OK, let's import our AI source file. Again, should you be working on a new flash file, just ignore my references to Part 1 of this tut.

In "source_1.fla" (or your own completed FLA file from Part 1) open the Library (Command + L) and double-click on "mc_ball_base." This was our ball in it's most basic state; this movie clip was what we span and then, in turn, bounced. Anything we do to this movie will therefore be spun and bounced too. Lock "Layer 1" and make a new one called "imported ball."

Step 13: Import

With the first keyframe of the "imported ball" layer selected go to File > Import > Import to Stage..

Select the AI file from your system and click OK. You'll be presented with the Import *file* to Library dialogue, here's where you finalize the import options regarding your AI file and this can be done on a layer-by-layer, object-by-object level.

First, you'll notice that each of the Illustrator layers has a Path object within it. Each Path has a warning symbol denoting that there's a problem. Indeed, clicking on Incompatibility Report will confirm that these objects are not compatible with Flash due to the 3D revolve Effect.

These are our rendered 3D balls and Flash cannot edit these in their current state; we would have had to have expanded the 3D effects for them to be editable. This isn't a problem in our case. We don't want to edit them, but we may want to scale them. Ignore the option of importing them as bitmaps; they'll import fine as scalable paths.

All other default settings here are fine for our needs; just make sure that layers will be converted to Keyframes. Click OK.

Step 14: Stroke

Having imported your AI file, you'll see a sequence of Keyframes on your "imported ball" layer. Moving the slider up and down the timeline will show how these frames give you your revolving ball. Perfect!

Now complete the effect by placing "Layer 1" above "imported ball" and deleting everything from this layer except the stroke. Click then on the frame above the last keyframe in your sequence (in my case frame 19) and click F5 to spread the frames along the length of the animation. This will have placed the original stroke over your ball.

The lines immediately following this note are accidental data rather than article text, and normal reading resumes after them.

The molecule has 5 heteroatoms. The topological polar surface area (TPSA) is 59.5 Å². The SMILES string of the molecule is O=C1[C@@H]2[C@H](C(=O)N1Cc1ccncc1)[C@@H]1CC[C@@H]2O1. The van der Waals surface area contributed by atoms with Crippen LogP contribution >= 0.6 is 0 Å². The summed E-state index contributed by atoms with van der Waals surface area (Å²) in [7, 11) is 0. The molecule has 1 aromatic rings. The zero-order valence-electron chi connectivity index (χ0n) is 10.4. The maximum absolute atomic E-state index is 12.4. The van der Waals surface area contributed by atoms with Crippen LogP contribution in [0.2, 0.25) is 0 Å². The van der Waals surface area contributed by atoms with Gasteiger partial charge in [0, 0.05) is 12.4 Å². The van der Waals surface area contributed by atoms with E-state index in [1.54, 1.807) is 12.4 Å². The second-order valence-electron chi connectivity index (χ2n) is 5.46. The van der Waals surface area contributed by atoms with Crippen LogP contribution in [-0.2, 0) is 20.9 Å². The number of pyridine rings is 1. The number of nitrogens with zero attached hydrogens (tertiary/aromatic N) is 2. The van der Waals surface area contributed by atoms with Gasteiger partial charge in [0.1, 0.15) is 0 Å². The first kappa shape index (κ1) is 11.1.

Step 15: Check it!

Command + Enter will preview your animation. In my case, I've also opted to slow down the original spinning effect by lengthening the motion tween in the "mc_ball movie." You'll see the ball spinning 360° clockwise and also 360° around the central axis; an effect impossible (without massive concentration and a couple of months drawing) through using only Flash.

Step 16: Importing Bitmaps

Are you curious to know how it would have looked had we have gone for the shaded ball? Repeat the previous steps having elected to shade your 3D ball in Illustrator:

  1. Copy and Paste in place
  2. Define a blend with however many steps you wish
  3. Blend the two objects
  4. Extract only the layers you need
  5. Save
  6. Open Flash, go to Flash > Preferences.. and choose AI File Importer
  7. Opt to import layers as bitmaps
  8. Select a keyframe on which to begin your sequence
  9. Go to File > Import > Import to Stage..
  10. Check it!

You'll notice that I opted not to import the keyframes into the spinning movement; the ball no longer spins clockwise. If I had have done this, the lighting would also be spinning (and that would ruin the effect). It's a pretty good result don't you think? Again though, the problem with bitmaps is that they don't scale or rotate well in Flash. As you may have seen, the point at which the ball flattens when it hits the ground is rendered somewhat pixelated - a problem vectors don't experience.

Conclusion

Here ends the second part of this 2 part tut! These final steps have hopefully given you an insight into: separating Illustrator blends into layers, importing AI files into Flash, and capabilities and limits regarding vectors and bitmaps. As ever, I hope you enjoyed this one!